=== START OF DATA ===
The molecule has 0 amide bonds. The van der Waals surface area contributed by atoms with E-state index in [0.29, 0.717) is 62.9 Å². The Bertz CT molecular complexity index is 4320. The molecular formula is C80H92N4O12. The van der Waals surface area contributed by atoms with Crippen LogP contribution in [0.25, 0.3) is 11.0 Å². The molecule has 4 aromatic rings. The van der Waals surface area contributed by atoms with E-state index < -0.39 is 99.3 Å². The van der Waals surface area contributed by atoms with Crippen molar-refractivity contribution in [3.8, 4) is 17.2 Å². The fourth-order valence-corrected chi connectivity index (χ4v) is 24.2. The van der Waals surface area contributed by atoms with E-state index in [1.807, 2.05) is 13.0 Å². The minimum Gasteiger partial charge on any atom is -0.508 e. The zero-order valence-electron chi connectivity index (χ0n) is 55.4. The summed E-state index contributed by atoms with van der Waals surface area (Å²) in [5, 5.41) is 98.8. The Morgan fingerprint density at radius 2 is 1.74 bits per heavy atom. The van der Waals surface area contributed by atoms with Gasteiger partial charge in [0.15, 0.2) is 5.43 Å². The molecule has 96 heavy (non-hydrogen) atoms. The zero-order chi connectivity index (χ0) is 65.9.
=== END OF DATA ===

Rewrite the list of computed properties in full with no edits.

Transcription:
The molecule has 0 amide bonds. The van der Waals surface area contributed by atoms with E-state index in [0.29, 0.717) is 62.9 Å². The Bertz CT molecular complexity index is 4320. The molecular formula is C80H92N4O12. The van der Waals surface area contributed by atoms with Crippen LogP contribution in [0.25, 0.3) is 11.0 Å². The molecule has 4 aromatic rings. The van der Waals surface area contributed by atoms with E-state index < -0.39 is 99.3 Å². The van der Waals surface area contributed by atoms with Crippen molar-refractivity contribution in [3.8, 4) is 17.2 Å². The fourth-order valence-corrected chi connectivity index (χ4v) is 24.2. The van der Waals surface area contributed by atoms with E-state index in [1.807, 2.05) is 13.0 Å². The minimum Gasteiger partial charge on any atom is -0.508 e. The zero-order valence-electron chi connectivity index (χ0n) is 55.4. The summed E-state index contributed by atoms with van der Waals surface area (Å²) in [5, 5.41) is 98.8. The Morgan fingerprint density at radius 2 is 1.74 bits per heavy atom. The van der Waals surface area contributed by atoms with Gasteiger partial charge in [0.15, 0.2) is 5.43 Å². The molecule has 96 heavy (non-hydrogen) atoms. The zero-order chi connectivity index (χ0) is 65.9.